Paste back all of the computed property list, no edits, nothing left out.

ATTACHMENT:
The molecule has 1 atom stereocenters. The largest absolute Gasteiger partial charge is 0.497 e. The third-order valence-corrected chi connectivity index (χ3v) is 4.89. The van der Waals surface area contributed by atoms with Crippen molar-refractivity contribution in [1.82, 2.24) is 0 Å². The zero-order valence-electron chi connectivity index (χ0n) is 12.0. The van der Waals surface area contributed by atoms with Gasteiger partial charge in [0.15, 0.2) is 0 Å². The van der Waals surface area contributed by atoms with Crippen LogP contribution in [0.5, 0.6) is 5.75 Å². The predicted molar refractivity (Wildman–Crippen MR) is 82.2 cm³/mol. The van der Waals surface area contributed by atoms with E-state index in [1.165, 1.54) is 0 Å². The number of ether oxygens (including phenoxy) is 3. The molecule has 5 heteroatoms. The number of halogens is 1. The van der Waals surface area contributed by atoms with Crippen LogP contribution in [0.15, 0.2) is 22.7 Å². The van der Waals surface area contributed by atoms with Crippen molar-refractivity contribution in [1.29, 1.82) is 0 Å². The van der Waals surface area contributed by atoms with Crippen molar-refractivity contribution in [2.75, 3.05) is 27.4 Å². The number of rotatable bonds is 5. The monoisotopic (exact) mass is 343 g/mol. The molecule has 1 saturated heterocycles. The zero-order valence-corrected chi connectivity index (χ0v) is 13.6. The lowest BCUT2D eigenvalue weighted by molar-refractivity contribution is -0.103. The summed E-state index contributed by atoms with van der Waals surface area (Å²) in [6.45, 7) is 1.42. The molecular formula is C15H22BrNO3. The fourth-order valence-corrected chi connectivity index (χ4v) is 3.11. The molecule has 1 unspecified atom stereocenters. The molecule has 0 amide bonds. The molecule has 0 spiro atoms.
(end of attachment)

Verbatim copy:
The molecule has 1 atom stereocenters. The largest absolute Gasteiger partial charge is 0.497 e. The third-order valence-corrected chi connectivity index (χ3v) is 4.89. The van der Waals surface area contributed by atoms with Crippen molar-refractivity contribution in [1.82, 2.24) is 0 Å². The zero-order valence-electron chi connectivity index (χ0n) is 12.0. The van der Waals surface area contributed by atoms with Gasteiger partial charge in [0.15, 0.2) is 0 Å². The van der Waals surface area contributed by atoms with Crippen LogP contribution in [0.5, 0.6) is 5.75 Å². The predicted molar refractivity (Wildman–Crippen MR) is 82.2 cm³/mol. The van der Waals surface area contributed by atoms with E-state index in [1.165, 1.54) is 0 Å². The number of ether oxygens (including phenoxy) is 3. The molecule has 5 heteroatoms. The number of halogens is 1. The van der Waals surface area contributed by atoms with Crippen LogP contribution in [0.15, 0.2) is 22.7 Å². The van der Waals surface area contributed by atoms with Crippen molar-refractivity contribution in [1.29, 1.82) is 0 Å². The van der Waals surface area contributed by atoms with Crippen molar-refractivity contribution in [2.75, 3.05) is 27.4 Å². The number of rotatable bonds is 5. The monoisotopic (exact) mass is 343 g/mol. The molecule has 1 saturated heterocycles. The zero-order valence-corrected chi connectivity index (χ0v) is 13.6. The lowest BCUT2D eigenvalue weighted by molar-refractivity contribution is -0.103. The summed E-state index contributed by atoms with van der Waals surface area (Å²) in [6.45, 7) is 1.42. The molecular formula is C15H22BrNO3. The fourth-order valence-corrected chi connectivity index (χ4v) is 3.11. The molecule has 1 unspecified atom stereocenters. The molecule has 0 amide bonds. The molecule has 0 spiro atoms.